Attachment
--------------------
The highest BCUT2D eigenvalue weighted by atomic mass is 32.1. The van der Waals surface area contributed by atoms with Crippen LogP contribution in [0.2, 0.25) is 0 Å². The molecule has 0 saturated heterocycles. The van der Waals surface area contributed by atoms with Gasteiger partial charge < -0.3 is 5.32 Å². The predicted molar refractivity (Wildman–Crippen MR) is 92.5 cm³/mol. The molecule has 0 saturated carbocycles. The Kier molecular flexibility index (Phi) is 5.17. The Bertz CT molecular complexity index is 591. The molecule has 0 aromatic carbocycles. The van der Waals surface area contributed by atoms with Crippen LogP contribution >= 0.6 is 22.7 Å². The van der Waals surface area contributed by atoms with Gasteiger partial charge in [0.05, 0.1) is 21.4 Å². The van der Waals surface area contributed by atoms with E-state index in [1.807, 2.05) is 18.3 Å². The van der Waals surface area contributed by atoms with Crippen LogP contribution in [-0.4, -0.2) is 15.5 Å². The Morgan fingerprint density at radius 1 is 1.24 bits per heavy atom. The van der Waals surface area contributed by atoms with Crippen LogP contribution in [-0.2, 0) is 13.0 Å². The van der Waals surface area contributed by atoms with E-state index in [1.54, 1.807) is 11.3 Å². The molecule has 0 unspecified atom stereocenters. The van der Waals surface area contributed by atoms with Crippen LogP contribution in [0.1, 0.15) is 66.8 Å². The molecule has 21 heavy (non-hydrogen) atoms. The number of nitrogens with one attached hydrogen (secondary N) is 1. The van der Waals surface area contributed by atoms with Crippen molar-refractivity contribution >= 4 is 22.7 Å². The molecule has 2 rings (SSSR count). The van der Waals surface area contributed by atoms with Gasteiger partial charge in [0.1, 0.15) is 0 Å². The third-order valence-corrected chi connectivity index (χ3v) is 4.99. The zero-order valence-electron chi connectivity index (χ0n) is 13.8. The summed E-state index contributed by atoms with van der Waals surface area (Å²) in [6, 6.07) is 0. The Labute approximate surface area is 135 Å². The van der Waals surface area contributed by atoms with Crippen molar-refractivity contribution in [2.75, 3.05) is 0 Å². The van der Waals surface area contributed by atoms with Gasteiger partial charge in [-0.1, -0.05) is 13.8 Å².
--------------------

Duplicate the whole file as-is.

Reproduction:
The highest BCUT2D eigenvalue weighted by atomic mass is 32.1. The van der Waals surface area contributed by atoms with Crippen LogP contribution in [0.2, 0.25) is 0 Å². The molecule has 0 saturated heterocycles. The van der Waals surface area contributed by atoms with Gasteiger partial charge < -0.3 is 5.32 Å². The predicted molar refractivity (Wildman–Crippen MR) is 92.5 cm³/mol. The molecule has 0 saturated carbocycles. The Kier molecular flexibility index (Phi) is 5.17. The Bertz CT molecular complexity index is 591. The molecule has 0 aromatic carbocycles. The van der Waals surface area contributed by atoms with Crippen LogP contribution >= 0.6 is 22.7 Å². The van der Waals surface area contributed by atoms with Gasteiger partial charge in [0.05, 0.1) is 21.4 Å². The van der Waals surface area contributed by atoms with E-state index in [1.807, 2.05) is 18.3 Å². The van der Waals surface area contributed by atoms with Crippen LogP contribution in [-0.4, -0.2) is 15.5 Å². The Morgan fingerprint density at radius 1 is 1.24 bits per heavy atom. The van der Waals surface area contributed by atoms with Crippen LogP contribution in [-0.2, 0) is 13.0 Å². The van der Waals surface area contributed by atoms with E-state index in [1.54, 1.807) is 11.3 Å². The molecule has 0 unspecified atom stereocenters. The van der Waals surface area contributed by atoms with Crippen LogP contribution in [0.1, 0.15) is 66.8 Å². The molecule has 21 heavy (non-hydrogen) atoms. The number of nitrogens with one attached hydrogen (secondary N) is 1. The van der Waals surface area contributed by atoms with Crippen molar-refractivity contribution >= 4 is 22.7 Å². The molecule has 2 rings (SSSR count). The van der Waals surface area contributed by atoms with Gasteiger partial charge in [0.1, 0.15) is 0 Å². The third-order valence-corrected chi connectivity index (χ3v) is 4.99. The zero-order valence-electron chi connectivity index (χ0n) is 13.8. The summed E-state index contributed by atoms with van der Waals surface area (Å²) in [6, 6.07) is 0. The Labute approximate surface area is 135 Å². The van der Waals surface area contributed by atoms with Crippen molar-refractivity contribution in [2.75, 3.05) is 0 Å². The van der Waals surface area contributed by atoms with Gasteiger partial charge in [-0.1, -0.05) is 13.8 Å².